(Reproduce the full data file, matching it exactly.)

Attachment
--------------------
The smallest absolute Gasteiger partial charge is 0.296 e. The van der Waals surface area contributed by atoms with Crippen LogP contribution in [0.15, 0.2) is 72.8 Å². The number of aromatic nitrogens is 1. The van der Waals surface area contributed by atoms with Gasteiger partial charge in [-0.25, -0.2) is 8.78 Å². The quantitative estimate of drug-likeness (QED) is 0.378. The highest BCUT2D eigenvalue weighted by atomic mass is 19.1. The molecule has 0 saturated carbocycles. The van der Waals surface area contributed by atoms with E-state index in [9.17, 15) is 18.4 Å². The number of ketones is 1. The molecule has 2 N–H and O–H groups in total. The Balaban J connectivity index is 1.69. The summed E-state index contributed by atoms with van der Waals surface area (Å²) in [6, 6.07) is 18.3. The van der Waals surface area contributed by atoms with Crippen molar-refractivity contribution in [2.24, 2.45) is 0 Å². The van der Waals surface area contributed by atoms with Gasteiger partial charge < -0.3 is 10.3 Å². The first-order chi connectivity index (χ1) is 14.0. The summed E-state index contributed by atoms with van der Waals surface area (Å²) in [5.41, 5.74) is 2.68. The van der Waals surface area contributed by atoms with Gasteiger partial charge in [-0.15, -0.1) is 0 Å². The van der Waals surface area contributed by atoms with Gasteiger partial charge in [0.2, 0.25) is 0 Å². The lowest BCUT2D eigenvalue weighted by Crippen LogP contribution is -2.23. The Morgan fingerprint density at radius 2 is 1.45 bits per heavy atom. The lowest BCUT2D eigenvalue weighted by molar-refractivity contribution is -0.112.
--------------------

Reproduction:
The smallest absolute Gasteiger partial charge is 0.296 e. The van der Waals surface area contributed by atoms with Crippen LogP contribution in [0.15, 0.2) is 72.8 Å². The number of aromatic nitrogens is 1. The van der Waals surface area contributed by atoms with Gasteiger partial charge in [-0.25, -0.2) is 8.78 Å². The quantitative estimate of drug-likeness (QED) is 0.378. The highest BCUT2D eigenvalue weighted by atomic mass is 19.1. The molecule has 0 saturated carbocycles. The van der Waals surface area contributed by atoms with E-state index in [9.17, 15) is 18.4 Å². The number of ketones is 1. The molecule has 2 N–H and O–H groups in total. The Balaban J connectivity index is 1.69. The summed E-state index contributed by atoms with van der Waals surface area (Å²) in [6, 6.07) is 18.3. The van der Waals surface area contributed by atoms with Crippen molar-refractivity contribution in [2.24, 2.45) is 0 Å². The van der Waals surface area contributed by atoms with Gasteiger partial charge < -0.3 is 10.3 Å². The first-order chi connectivity index (χ1) is 14.0. The summed E-state index contributed by atoms with van der Waals surface area (Å²) in [5.41, 5.74) is 2.68. The van der Waals surface area contributed by atoms with Gasteiger partial charge in [-0.15, -0.1) is 0 Å². The van der Waals surface area contributed by atoms with Gasteiger partial charge in [0.2, 0.25) is 0 Å². The lowest BCUT2D eigenvalue weighted by Crippen LogP contribution is -2.23. The Morgan fingerprint density at radius 2 is 1.45 bits per heavy atom. The lowest BCUT2D eigenvalue weighted by molar-refractivity contribution is -0.112.